From a Special Correspondent
have just come away from a Sunday night service at Beccies, a little place just inside the Suffolk boundary. There were 70 people in church, and those 70 people represent half the total Catholic population !
lt is possible that the crowd at Beecles was not unconnected with the fact that when I dropped in this evening two priests simultaneously
got up to preach. They climbed into separate pulpits on either side of the nave; one of them was a Benedictine, the other a secular.
Fr. Macdonald. the secular, suddenly said: " I used to go to church a bit, but I came to the conclusion that it was absurd to believe in a good Ciod with the world drowning in misery and suffering of all kinds. How can I believe that God is good if He lets it all go on?"
A ripple of surprise ran through the church and there was even a Little flutter among the good nuns in the front row.
Then Fr. Farwell, the Benedictine,
took over. " That's a very good question!" he said, and he went on to answer it.
" Do you follow me?" he asked when he had finished.
" I'm afraid 1 don't," replied Fr, Macdonald uncompromisingly. " God might have made life a bit easier, don't you think?"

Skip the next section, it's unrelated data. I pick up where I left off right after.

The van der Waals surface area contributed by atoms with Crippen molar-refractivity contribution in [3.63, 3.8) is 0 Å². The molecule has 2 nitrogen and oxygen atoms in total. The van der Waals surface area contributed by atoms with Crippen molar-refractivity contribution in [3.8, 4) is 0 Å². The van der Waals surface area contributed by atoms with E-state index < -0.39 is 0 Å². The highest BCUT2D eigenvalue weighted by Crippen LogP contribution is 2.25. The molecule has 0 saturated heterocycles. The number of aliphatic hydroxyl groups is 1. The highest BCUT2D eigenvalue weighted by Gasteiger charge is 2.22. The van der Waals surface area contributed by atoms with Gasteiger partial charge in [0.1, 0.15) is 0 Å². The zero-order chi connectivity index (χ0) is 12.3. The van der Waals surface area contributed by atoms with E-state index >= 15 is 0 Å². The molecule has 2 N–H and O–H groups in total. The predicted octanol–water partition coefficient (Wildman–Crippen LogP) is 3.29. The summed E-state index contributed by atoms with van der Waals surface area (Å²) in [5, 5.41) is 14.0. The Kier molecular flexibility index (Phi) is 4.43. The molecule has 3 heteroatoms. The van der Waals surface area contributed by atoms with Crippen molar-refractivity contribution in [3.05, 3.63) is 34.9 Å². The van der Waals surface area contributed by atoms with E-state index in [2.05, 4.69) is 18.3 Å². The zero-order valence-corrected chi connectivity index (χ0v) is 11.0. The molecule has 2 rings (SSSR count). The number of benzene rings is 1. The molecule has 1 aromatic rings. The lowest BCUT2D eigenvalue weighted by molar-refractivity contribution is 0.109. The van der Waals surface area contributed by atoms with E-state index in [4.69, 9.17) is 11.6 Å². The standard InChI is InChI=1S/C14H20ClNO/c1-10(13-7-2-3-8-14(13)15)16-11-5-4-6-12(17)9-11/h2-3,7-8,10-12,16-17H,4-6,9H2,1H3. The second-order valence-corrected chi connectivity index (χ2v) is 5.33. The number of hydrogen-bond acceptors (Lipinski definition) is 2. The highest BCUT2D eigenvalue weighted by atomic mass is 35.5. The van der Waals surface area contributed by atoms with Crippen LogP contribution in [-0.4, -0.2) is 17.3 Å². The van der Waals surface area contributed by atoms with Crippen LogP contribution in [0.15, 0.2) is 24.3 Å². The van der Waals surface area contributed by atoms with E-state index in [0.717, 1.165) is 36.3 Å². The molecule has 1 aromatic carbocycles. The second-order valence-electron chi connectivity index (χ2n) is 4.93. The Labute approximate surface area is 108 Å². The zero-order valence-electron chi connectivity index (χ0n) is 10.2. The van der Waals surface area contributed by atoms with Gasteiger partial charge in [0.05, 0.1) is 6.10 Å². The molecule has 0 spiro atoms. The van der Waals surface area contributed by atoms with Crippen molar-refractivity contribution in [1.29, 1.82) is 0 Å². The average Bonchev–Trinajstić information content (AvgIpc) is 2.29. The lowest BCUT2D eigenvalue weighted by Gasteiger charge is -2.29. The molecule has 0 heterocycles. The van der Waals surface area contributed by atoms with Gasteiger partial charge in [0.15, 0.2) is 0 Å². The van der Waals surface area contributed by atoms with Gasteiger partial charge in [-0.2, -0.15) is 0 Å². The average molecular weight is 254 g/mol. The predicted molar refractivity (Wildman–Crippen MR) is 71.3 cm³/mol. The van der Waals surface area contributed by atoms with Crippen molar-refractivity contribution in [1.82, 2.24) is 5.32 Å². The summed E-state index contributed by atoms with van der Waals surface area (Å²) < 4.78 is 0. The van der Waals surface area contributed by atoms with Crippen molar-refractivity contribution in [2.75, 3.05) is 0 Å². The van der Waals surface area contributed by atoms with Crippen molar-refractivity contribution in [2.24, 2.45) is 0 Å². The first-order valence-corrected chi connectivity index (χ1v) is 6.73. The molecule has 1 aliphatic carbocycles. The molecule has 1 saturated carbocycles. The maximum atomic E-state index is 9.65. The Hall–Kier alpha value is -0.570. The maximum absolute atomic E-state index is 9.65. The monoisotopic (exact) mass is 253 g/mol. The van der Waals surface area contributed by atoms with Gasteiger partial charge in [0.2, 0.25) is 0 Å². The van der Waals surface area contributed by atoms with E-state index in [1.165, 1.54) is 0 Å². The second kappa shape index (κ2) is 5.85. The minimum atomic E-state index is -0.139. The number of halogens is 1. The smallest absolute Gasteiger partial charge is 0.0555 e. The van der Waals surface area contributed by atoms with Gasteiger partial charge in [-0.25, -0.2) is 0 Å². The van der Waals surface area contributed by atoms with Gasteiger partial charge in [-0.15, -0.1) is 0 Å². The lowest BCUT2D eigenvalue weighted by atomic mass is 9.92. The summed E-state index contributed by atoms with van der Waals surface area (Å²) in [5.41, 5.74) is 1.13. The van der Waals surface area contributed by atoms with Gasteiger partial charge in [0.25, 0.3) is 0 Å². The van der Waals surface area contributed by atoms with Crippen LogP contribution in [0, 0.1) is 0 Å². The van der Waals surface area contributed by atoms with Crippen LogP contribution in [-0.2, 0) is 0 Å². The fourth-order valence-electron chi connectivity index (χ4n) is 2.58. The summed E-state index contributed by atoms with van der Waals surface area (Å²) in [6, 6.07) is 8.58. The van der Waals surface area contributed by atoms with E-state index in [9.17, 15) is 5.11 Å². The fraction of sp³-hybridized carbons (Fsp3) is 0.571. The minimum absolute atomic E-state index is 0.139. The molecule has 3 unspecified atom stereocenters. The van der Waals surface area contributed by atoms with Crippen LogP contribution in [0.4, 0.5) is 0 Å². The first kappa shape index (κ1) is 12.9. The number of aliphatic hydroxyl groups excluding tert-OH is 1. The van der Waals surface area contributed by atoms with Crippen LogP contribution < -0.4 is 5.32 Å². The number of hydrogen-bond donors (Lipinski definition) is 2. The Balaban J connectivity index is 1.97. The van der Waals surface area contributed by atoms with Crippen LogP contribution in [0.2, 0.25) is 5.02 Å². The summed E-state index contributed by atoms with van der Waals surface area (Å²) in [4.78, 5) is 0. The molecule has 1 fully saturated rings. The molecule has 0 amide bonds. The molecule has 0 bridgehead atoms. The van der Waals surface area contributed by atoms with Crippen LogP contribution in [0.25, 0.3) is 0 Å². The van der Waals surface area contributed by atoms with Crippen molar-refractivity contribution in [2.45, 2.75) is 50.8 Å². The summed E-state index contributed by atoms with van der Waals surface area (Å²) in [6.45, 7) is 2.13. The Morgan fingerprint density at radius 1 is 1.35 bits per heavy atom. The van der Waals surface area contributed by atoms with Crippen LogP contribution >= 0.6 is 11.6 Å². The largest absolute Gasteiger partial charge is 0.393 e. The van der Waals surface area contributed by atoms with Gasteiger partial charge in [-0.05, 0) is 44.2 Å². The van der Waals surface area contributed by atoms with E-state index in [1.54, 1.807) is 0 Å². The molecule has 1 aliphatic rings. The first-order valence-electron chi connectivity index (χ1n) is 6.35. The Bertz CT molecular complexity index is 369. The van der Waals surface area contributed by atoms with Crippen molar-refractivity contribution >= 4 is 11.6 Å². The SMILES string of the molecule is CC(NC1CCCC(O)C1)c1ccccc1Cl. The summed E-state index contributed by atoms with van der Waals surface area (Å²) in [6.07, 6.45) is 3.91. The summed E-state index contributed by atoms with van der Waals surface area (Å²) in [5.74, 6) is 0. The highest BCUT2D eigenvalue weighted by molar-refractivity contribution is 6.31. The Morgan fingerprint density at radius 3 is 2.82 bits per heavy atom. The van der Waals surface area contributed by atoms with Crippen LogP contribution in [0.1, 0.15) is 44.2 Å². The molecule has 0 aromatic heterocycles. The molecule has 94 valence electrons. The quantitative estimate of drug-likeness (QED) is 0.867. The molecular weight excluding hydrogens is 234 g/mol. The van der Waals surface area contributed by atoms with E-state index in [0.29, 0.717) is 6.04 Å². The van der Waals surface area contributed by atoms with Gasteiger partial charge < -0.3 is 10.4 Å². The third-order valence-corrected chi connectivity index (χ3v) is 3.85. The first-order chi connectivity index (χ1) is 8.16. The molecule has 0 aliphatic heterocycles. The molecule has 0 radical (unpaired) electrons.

Fr. Farwell didn't think so. He said that much of it was our own fault and that God had the right to ask us to overcome our faults with His help. " The complaint you make." he went on, " is like the man who cuts his own throat and then blames the doctor because he hurts him while stitching it up."
Fr. Macdonald tried another tack. " But lots of unbelievers are perfectly happy." he persisted. " They get away with it and the good go on suffering."
Patiently Fr. Farwell explained that the unbelievers' happiness might be all they were going to get, but that Catholics tried to accept what came to them so that they might be
happy with God for ever.
" I'm beginning to see what you're driving at," said Fr. Macdonald.
" I'm very glad to hear it," said Fr. Farwell severely.
And so they went on, dealing with everyday questions people get asked at their work and in their social life: Why pray in Latin ? Why do Catholics make such a fuss about their schools ? Why is it a mortal sin to cut Mass on Sundays ?
The congregation hardly breathed for the shortest half hour of their lives. They followed the lucid arguments with the sort of attention you can feel and, of course, they appreciated, as I did. the occasional spontaneous joke.
There was no hint of a stunt about it—any more than there was in the Middle Ages about doing plays in church. It was profoundly serious and, I thought, immensely valuable.
As is layman, ii would he presumptuous for me to suggest remedies for ill-attended evening services but Beccles, if it is off the beaten track, is, as you see., beating a new and successful track of its own which might well be explored by other parishes. I believe they have all sorts of other plans: courses of sermons, lectures, as well as Benediction. of course. They have at least scotched the notion that people won't turn up to church in the evenings.